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6 min • read

Manage traffic through Ambassador Edge Stack


Argo is an open source suite of projects that helps developers safely deploy code to production.

Within a GitOps context, Argo makes application deployment and lifecycle management easier, particularly as the line between developers and operators disappears, because it automates deployment, makes rollbacks easier and can be audited for easier troubleshooting.

For this guide, we will build a CD pipeline to deploy an app from a repo into a Kubernetes cluster, then perform a canary release on that app to test incrementally rolling out a new version.

Argo can use Kubernetes projects formatted using different templating systems (Helm, Kustomize, etc.) but for this app we're just going to deploy a folder of static YAML files.


  • Kubectl installed and configured to use a cluster
  • a GitHub account

1. Install and configure Edge Stack

You'll first need to install Edge Stack in your cluster. Follow the Edge Stack installation to install via Kubernetes YAML, Helm, or the command-line installer in your cluster.

By default, Edge Stack routes via Kubernetes services. For best performance with canaries, we recommend you use endpoint routing. Enable endpoint routing on your cluster by saving the following configuration in a file called resolver.yaml:

Apply this configuration to your cluster: kubectl apply -f resolver.yaml

2. Install Argo

First, if you're using Google Kubernetes Engine, grant your account the ability to create new Cluster Roles:

Run the following commands to create the namespaces required for Argo and install the components:

Next, you will need to install the Argo CD CLI (for building pipelines) and the Argo Rollouts plugin (for managing and visualizing rollouts) on your laptop:


3. Set up Argo

First set up port forwarding to access the Argo API:

In a new terminal window, retrieve the default password; it is auto-generated and stored in a Kubernetes Secret:

Authenticate against the API using the default username admin and password (answer y about the certificate error):

Finally, set a new admin password:

4. Deploy the sample app

Argo can quickly create pipelines and deploy apps using the CLI tool.

To start with, we'll deploy an app from the echo directory in this repo. Later on in this guide however you will need to edit a part of the repo to perform a canary release, so fork this repo now into your own GitHub account. On the commands that reference the repo from here to the end of the guide you will need to edit the GitHub URL to include your own username.

Now build the pipeline that deploys our app. The following command points Argo to the repo and specific path to the YAML files we want to deploy and sets the destination to the local cluster. Finally, it syncs the app, which is the action that actually deploys the manifests to the cluster.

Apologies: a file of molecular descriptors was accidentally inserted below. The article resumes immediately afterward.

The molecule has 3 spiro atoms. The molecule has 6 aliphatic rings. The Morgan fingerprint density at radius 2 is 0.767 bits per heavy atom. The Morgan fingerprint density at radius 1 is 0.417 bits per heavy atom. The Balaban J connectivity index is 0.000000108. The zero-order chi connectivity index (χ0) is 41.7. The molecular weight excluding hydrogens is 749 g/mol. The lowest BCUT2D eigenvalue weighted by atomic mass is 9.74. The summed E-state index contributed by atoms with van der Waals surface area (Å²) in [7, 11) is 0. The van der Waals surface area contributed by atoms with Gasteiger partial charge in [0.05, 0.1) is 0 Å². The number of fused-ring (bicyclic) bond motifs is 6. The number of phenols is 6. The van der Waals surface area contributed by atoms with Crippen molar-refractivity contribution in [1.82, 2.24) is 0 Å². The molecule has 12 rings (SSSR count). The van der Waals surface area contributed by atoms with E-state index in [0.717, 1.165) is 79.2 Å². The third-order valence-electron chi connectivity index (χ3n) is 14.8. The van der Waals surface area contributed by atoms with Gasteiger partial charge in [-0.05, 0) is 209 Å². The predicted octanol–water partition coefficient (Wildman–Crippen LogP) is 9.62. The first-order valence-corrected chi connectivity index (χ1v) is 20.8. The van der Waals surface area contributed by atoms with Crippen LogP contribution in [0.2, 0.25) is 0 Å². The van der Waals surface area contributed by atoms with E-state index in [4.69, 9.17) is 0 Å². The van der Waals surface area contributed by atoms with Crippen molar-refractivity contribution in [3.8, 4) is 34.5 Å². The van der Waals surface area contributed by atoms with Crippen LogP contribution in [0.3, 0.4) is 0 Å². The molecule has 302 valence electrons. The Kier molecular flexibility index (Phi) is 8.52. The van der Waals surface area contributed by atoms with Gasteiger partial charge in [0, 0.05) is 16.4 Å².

To access your deployed app, first get your load balancer IP:

Now curl the service:

You should get a reply saying Successful Argo deployment!

5. Create the canary deployment

Next we'll start by removing the previously created app. This deletes all the Kubernetes resources from the cluster that Argo created.

Now we'll deploy a slightly different version of the app from here. There is a new Rollout file. This is similar to a Deployment, but it adds a rollout strategy section that defines how the rollout will incrementally happen once started. In this case, it will route 30% of traffic to the new service for 30 seconds, followed by 60% of the traffic for another 30 seconds, then 100% of the traffic.

Deploy the app to your cluster (note the different value for --path):

Curl again to test the app:

You should get a response of Canary v1.

6. Rollout a new version

It's time to rollout a new version of the service. Edit the rollout.yaml file in your fork here:<your GitHub username>/argo-qs/edit/main/canary/rollout.yaml and change line 17 from Canary v1 to Canary v2. Then click Commit changes at the bottom.

Apply the rollout to the cluster. Argo will 1) look at the repo for anything that's changed since the app was created 2) apply those changes (in this case, our update to the Rollout) and 3) begin rolling out a version 2 of the service based on the Rollout strategy.

Verify that the canary is progressing appropriately by sending curl requests in a loop:

This will display a running list of responses from the service that will gradually transition from Canary v1 strings to Canary v2 strings.

In a new terminal window, you can monitor the status of your rollout at the command line:

Will display an output similar to the following: